University of Queensland Scholarship Dinner for the Hawken Engineering Scholars, 2009
Travelling alone to a new country, with a different language, different people, and a culture I have never experienced before: might sound daunting, but trust me – it may be one of the best experiences you will ever have in your life.
Good Evening ...
Earlier this year, during the mid year break, I was fortunate enough to be a part of a wonderful three week experience known as the IIWE annual conference; held by the International Institute for Women Engineers. Held in Paris, France, a total of 44 women (and 1 man) from around the world came together to share what is now known as the IIWE experience.
Participants came from all over the world including the States, Mexico, Norway, Nigeria, China, Sri Lanka, Ghana, Israel and ranged in qualification from a mere second year undergraduate like myself to a professional engineer who was working with the UN in Rwanda.
It was one of the defining experiences of my life. And to be honest, I didn’t ever think it would actually happen.
A few months earlier, I was browsing through the Engineers Australia email newsletter and came across an advertisement for the ‘opportunity of a lifetime’ - a three week conference in Paris. Although excited, I doubted I would take the plunge; “Its not my opportunity I thought”, but the thought remained in the back of my mind. It wasn’t until I bumped into Professor Caroline Crostwaithe (the Associate Dean of the Faculty) that my fortune changed dramatically.
I mentioned the conference in passing, and instead of the dismissal I expected, the Professor encouraged me to apply and investigate sponsorship opportunities the University could supply. Suddenly, the trip was no longer only a pipe dream.
What you must realise is that this conversation happened a mere month before the conference was scheduled to start – and just before the end of semester exams. The next few weeks were a blur of applications, reverse engineering assignments, searching for flights, engineering drawings, approaching the University for funding, studying structures, organising my passport, conic section problems…and before I knew it, the time came for me to pack and head out. What did I expect? I don’t think I had any idea for what was in store.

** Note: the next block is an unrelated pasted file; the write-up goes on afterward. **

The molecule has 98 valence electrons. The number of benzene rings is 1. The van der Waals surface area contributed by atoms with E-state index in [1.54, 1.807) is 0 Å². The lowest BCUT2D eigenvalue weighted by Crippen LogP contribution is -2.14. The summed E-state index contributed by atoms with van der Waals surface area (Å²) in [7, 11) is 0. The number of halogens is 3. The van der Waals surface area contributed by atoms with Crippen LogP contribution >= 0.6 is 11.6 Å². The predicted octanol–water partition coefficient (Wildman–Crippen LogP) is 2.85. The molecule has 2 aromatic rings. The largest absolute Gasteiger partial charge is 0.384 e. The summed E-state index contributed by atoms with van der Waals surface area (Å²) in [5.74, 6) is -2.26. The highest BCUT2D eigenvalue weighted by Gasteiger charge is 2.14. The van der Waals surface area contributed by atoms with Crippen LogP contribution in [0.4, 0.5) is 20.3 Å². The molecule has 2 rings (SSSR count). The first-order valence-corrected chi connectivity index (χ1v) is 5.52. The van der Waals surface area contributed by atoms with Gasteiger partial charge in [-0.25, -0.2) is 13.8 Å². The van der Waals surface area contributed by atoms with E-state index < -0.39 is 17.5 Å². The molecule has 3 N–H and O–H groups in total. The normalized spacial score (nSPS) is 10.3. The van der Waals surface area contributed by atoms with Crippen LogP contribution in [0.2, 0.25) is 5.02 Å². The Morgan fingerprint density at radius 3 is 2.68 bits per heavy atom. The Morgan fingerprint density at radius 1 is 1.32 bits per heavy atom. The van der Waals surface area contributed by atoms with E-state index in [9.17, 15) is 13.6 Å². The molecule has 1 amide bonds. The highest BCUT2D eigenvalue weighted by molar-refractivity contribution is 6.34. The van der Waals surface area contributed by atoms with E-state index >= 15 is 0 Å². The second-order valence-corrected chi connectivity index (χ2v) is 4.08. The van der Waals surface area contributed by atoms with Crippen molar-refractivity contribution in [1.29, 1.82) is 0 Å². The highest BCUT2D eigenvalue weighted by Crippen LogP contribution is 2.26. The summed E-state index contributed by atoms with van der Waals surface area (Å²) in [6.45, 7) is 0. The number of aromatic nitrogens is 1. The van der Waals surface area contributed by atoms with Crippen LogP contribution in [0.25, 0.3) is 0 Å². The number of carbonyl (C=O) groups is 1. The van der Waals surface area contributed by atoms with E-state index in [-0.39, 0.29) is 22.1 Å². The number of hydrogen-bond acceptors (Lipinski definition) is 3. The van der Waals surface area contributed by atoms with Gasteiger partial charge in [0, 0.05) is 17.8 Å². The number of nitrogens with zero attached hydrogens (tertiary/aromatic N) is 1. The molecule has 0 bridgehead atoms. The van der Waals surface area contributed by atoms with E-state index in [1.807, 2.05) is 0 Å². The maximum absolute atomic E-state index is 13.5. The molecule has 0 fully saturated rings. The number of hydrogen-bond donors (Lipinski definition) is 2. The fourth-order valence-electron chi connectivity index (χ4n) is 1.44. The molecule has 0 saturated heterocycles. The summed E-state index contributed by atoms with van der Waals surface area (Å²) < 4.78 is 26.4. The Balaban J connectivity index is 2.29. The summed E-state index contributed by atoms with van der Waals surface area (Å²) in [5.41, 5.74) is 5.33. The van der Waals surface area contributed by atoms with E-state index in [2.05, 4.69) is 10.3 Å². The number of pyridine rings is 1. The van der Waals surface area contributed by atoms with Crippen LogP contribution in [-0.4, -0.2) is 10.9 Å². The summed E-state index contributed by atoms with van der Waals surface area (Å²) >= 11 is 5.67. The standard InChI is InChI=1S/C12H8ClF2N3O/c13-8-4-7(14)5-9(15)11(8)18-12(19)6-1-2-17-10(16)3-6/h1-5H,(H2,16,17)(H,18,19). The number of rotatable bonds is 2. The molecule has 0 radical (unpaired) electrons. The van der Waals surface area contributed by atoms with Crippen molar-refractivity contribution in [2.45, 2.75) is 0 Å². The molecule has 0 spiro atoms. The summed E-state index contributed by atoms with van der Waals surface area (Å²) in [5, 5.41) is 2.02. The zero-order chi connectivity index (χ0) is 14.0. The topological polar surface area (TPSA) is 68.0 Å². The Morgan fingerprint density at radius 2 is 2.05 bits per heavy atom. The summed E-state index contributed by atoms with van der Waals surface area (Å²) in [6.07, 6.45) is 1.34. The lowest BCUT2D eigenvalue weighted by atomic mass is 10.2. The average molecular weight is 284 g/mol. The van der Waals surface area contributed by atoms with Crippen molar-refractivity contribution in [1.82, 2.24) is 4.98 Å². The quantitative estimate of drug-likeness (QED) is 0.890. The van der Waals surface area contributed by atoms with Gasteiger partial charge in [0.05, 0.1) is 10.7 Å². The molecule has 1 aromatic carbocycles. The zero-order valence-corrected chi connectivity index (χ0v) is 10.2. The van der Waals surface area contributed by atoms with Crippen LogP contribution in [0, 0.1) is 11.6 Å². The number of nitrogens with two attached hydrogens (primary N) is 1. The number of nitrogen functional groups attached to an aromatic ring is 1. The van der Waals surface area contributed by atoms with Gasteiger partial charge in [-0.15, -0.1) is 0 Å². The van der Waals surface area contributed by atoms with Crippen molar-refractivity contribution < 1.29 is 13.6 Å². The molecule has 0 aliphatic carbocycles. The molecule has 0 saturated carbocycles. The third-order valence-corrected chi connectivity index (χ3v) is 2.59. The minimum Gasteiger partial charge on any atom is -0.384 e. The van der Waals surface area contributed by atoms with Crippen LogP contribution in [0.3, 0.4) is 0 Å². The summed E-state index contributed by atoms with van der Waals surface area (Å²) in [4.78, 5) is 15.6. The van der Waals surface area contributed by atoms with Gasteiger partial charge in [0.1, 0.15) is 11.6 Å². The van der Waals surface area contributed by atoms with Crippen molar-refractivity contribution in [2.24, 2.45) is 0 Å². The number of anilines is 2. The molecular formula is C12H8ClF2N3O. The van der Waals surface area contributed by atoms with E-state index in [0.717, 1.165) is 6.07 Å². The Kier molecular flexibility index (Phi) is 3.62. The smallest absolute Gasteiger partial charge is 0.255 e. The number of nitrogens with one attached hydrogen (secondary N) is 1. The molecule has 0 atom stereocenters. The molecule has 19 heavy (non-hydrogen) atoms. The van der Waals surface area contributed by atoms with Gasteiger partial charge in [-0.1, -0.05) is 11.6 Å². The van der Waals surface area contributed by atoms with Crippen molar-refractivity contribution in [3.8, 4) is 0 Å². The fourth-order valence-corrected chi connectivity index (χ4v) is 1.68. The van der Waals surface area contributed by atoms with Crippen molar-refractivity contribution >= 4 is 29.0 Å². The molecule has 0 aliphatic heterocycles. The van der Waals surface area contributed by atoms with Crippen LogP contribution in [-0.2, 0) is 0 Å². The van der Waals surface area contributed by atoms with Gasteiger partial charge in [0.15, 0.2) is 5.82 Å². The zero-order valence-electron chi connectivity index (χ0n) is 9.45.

I won’t bore you with details of my flight, getting lost in strange airport or losing my luggage for 4 weeks, although those aspects of the trip certainly made it interesting. I won’t even give you a blow by blow account of the trip, as enthralling as it was. All I will do is tell you what I learnt and why you should seriously consider similar experiences.
As a group, we had the opportunity to visit world class companies including L’Oreal, Coca Cola, Societe Generale, Thales, Areva, IBM and the UNESCO headquarters. We had lectures from world class professors about topics including Ethics in Engineering, the History of Engineering, Women in Engineering and Sustainability. As part of the program we also had to keep a reflective journal, mirroring the record a professional Engineer is required to keep, and in groups we participated in a group project, redesigning a development so that it operates sustainably. Both the structured and informal parts of the three weeks taught me a lot - how to deal with people without a common language for example: something we take for granted here in Australia, but you really do begin to appreciate knowing what people are talking about!
I don’t think I can accurately describe the effect that this trip had on me. When I returned to Australia, I was surprised that everything looked the same…but yet, it felt different somehow. A friend said to me, “Things haven’t changed here…you are the one who has changed.’ And it was true. I had met people from around the world and it had changed the way I view the world.
The biggest realisation was that…there is so much out there! In Australia we are fortunate in that we are so isolated, but that also means we are almost cut off from the rest of the world. No longer to do I think the only option for me when I graduate is to move up to the mines, no longer do I think that the way they teach Engineering at the University of Queensland is the be all and end all, no longer do I think the opportunities are there, but they are for someone else.
The opportunities are all there for us to take. UQ is amazingly supportive in this aspect and there are so many opportunities that can provide you with a strong foundation for what you want to achieve in the future. Don’t be afraid to try something new, no matter how daunting it may seem. Don’t think you are too old, too young, too busy, too shy, too lazy…I guarantee that it will be worth it. In the words of a multinational corporation, Just Do It.